The big terra cotta rivers and blotches on the wall will compete too much with these things. The other factor is, this room is smaller, about 10 x 10 feet. If it was a huge room, maybe the walls could have handled more “stuff” happening on them. In this room, I decided it was “trying too hard.”
So I painted over much of the terra cotta. I left subtle areas that you can see in person. But they don’t photograph well, so it’s hard to see online. I should note, what you see in the next photo is not the final wall — this is after the second layer of paint. The third layer evened the splotches out on this wall a lot more:
After getting through these steps, I am starting to feel excited about the walls and how they’ll “play” with the other things coming into the room!
Speaking of the Other Things …
I started painting other pieces too. I’ll share more in future weeks. For now, here’s a peek at a little Moroccan table that will be a step stool to get up into the Moroccan-Indian closet nook:
And I started painting trays that will be stenciled to look like baskets from Africa, like the one shown here with the trays:
I started painting over a bowl that no longer fits my style. It will be painted with varying colors of Chalk Paint, then dry-brushed with metallic copper to catch on the raised edges of the flower pattern:
There is still a LOT to do … I’ll stop now and get back to work!
But first, visit the other bloggers who are doing the One Room Challenge. There are 20 featured designers and about 200 guest participants who are making over rooms. As the end gets closer, I’m seeing color concepts come together, accessories meeting furniture, walls and floors transformed, and innovative DIYs. Go see what they’re doing!
Several times, I’ve transformed furniture from a plain “Danish modern” style into something far more interesting (to me, at least!). Did you know you can makeover furniture from plain Danish modern into a global style — Chinese antique and Indian antique?
Here’s a few pieces I’ve made over …
I did a makeover on this cabinet to make it look like a Chinese antique:
Click here for a full tutorial. I used a small poster of a Chinese scene that I ordered from the V&A Museum, olive green milk paint, a few pieces of basswood, and Chinese style hardware found on eBay. That’s it! It now fits much better with our global decor, with Moroccan lanterns and a gong found in Cambodia.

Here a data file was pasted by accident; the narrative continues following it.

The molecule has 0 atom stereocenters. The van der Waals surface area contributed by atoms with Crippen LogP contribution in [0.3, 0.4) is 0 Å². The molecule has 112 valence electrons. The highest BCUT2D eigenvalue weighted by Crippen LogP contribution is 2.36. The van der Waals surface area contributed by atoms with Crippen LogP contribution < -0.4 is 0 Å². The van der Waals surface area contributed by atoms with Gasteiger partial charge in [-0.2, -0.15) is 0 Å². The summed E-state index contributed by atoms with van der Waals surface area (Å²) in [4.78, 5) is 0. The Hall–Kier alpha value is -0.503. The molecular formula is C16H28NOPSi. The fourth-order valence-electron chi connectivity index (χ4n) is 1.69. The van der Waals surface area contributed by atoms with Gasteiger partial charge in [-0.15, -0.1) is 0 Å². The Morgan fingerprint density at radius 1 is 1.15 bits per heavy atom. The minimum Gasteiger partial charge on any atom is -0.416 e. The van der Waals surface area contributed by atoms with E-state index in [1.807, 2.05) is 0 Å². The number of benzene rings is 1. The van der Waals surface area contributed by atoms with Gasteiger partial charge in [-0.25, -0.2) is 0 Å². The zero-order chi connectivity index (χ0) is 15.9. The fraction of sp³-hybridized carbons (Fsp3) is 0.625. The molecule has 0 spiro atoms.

I added raised stencils and Chalk Paint to this armoire to make it look like an Indian antique:
Click here for a full tutorial. I used a Moroccan stencil from Royal Design Studio and created a raised effect, and several colors of Chalk Paint and Clear Wax from Annie Sloan to totally transform this armoire. Oh, and new pulls that look old, from Anthropologie.
I’m itching to do another piece. I wanted a shelf or cabinet in our living room to hold a bunch of books. While surfing the Ikea website, I found the BESTA cabinet with DJUPVIKEN doors:
That’s what that cabinet looks like now. But when I look at it, I see its future!
I see adding paint to make it look old, metal studs, and old metal hardware from India, to make it look like an antique damachiya (wedding chest) from northern India. Here’s a few examples of what this cabinet could become …
I think it’s the raised square-ish shapes on the IKEA cabinet that made me see it as a damachiya similar to these old chests. With chalk paint or milk paint and the right metal accents, I could make the IKEA look old, like we found it in a desert hideaway in Rajasthan and shipped it to Chicago!
You can tell I’m not a huge fan of the currently popular mid-century modern style. Because any furniture we own that’s similar to that style, I keep turning into global antique style!
Maybe you will see a “DIY damachiya” in my living room in a future post.